Choosing the Right Walking Shoes: Advice for Women

Choosing the Right Walking Shoes: Advice for Women

For women, especially older adults, choosing the right walking shoes has repercussions beyond fashion. A study in 2005 showed that “incorrectly fitting footwear is common in older people and is strongly associated with forefoot pathology and foot pain.” The study identified foot pain and deformity in 176 people (aged 62 to 96 years), 120 of whom were women, and found that the women “wore shoes that were shorter, narrower and had a reduced total area compared to their feet than men.” Wearing shoes that are narrower than your foot is associated with corns, foot pain, and foot deformity. A 2017 study stresses that “between 20 and 45% of women aged over 65 years of age will develop one or more foot problems, which, although not specific to older women, are more common in that age group than in younger women.” The study also points to inappropriate footwear as one of the causes.

Foot problems will negatively impact your mobility and independence, and the incorrect footwear can cause you to trip, fall, and suffer injury. It can also exacerbate already existing health problems, such as arthritis in the knees and hip. Odyssey Traveller organises numerous walking tours and we are advocates of choosing and using the right footwear—you can click here to read an article we’ve published previously about choosing the right shoes and socks to bring when you travel.

In this article we will give advice to help women choose the right pair for various activities, and look at the health benefits of hiking.

Rethink those heels

According to the Harvard Women’s Health Watch, wearing heels all your life contributes to the tightening or shortening of your Achilles tendon. The Achilles tendon connects your calf muscles to the back of your heel bone, allowing you to point your toes and move your foot for walking and running. Shrinkage of this tendon is common among women who regularly wear shoes with heels higher than two inches. As the foot is frequently in tiptoe position, the Achilles tendon shrinks, resulting in pain when going barefoot or wearing flats.

Heels also cause forefoot pain and lordosis, or the excessive inward curving of the lower back.

If you’ve been wearing heels for years, consider switching to a pair with low (one inch or less) and broad heels until you are comfortable enough to wear flats.

Know your arch

Do you have flat feet or do you have high-arched feet? Not sure? The Mayo Clinic gives this advice: “Dip your foot in water and step on a piece of cardboard. Examine your footprint. If you can see most of your footprint, you probably have low arches. If you see very little of your footprint, you likely have high arches.”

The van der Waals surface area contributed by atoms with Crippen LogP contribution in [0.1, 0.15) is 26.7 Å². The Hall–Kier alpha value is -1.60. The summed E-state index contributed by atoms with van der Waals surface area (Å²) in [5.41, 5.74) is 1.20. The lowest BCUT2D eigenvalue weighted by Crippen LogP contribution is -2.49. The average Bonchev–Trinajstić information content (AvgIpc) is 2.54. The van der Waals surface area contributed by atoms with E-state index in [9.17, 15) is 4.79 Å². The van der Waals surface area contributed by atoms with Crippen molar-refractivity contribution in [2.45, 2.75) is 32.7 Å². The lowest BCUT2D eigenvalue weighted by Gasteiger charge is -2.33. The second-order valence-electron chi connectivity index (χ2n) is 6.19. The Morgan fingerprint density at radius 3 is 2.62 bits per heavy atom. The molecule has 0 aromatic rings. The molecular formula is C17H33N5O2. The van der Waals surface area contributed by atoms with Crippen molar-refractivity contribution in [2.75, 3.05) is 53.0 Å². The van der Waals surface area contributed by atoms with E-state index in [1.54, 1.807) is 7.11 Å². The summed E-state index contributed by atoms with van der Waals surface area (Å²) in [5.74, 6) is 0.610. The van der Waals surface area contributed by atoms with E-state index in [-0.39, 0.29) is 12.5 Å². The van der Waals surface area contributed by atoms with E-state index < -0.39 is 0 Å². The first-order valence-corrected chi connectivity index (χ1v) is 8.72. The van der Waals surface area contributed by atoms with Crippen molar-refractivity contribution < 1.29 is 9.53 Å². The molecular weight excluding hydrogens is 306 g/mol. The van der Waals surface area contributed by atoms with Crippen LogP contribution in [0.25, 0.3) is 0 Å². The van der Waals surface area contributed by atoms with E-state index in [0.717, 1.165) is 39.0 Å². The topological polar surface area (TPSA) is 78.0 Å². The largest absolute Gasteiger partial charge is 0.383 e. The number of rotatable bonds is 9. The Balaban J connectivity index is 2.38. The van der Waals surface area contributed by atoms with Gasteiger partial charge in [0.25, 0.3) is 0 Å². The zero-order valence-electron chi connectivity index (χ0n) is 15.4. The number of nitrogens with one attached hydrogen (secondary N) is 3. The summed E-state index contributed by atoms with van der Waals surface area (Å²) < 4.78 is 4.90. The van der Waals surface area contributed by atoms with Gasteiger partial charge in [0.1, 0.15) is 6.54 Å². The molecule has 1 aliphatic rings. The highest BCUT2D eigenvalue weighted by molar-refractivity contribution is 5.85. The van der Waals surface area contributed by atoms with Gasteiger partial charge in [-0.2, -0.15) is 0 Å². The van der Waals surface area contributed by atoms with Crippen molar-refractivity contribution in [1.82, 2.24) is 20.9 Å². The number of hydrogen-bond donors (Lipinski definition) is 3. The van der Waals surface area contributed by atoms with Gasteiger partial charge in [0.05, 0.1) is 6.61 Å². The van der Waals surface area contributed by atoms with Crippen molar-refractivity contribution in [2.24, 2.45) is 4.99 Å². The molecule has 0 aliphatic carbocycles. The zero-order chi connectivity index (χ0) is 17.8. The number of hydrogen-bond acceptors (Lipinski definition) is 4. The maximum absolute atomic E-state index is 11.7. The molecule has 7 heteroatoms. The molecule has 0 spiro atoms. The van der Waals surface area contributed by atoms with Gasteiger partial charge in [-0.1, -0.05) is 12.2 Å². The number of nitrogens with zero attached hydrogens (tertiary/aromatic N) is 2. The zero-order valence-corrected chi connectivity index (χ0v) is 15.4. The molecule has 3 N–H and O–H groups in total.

You need good arch support for comfort and balance. Those with high-arched feet, for example, would need to look for a pair that has good cushioning to compensate for the fact that your feet may not absorb shock from impact that well.

Consider the fit and width

Your feet can swell up to 15% in the course of a day, so it is advisable to go shoe shopping in the afternoon. Wear the socks you plan to wear with the shoe when shopping as well. When trying on a pair, make sure that there is at least a half-inch (1.3 centimetres) between your longest toe and the end of the shoe to make room for your foot to press forward as you walk.

Sometimes—especially if we’re buying online—we only focus on the length of the shoe and forget all about the width. Be sure the fit of the shoe is snug, not tight. If you’re a woman with wide feet, consider shopping in the men’s section. According to Elle Australia:

Of all the pieces to buy from the men’s section, footwear probably seems the least likely, right? But Vans, Doc Martens and a slew of other leather boots and sneakers are often listed in men’s sizing which can make finding a pair that fits confusing. Follow this simple rule: Your size in men’s is two sizes smaller than whatever size you are in women’s.

However, sizes vary between brands, so trust in your own comfort level. If possible, try walking on different surfaces: a pair that’s comfortable on carpet may cause you pain when walking on a hard surface.

Walking versus running shoes

Walking

Is there a difference? Yes. When we walk, we strike the ground heel first, but when we run, according to marathon coach Wendy Baumgardner, we “strike the ground first with different parts of [our] foot, depending on the individual. The foot strike [of runners] can be at the forward part of their heel, the midfoot, or the ball of the foot.” When we run, we also hit the ground harder: three times our body weight, compared to half that when walking.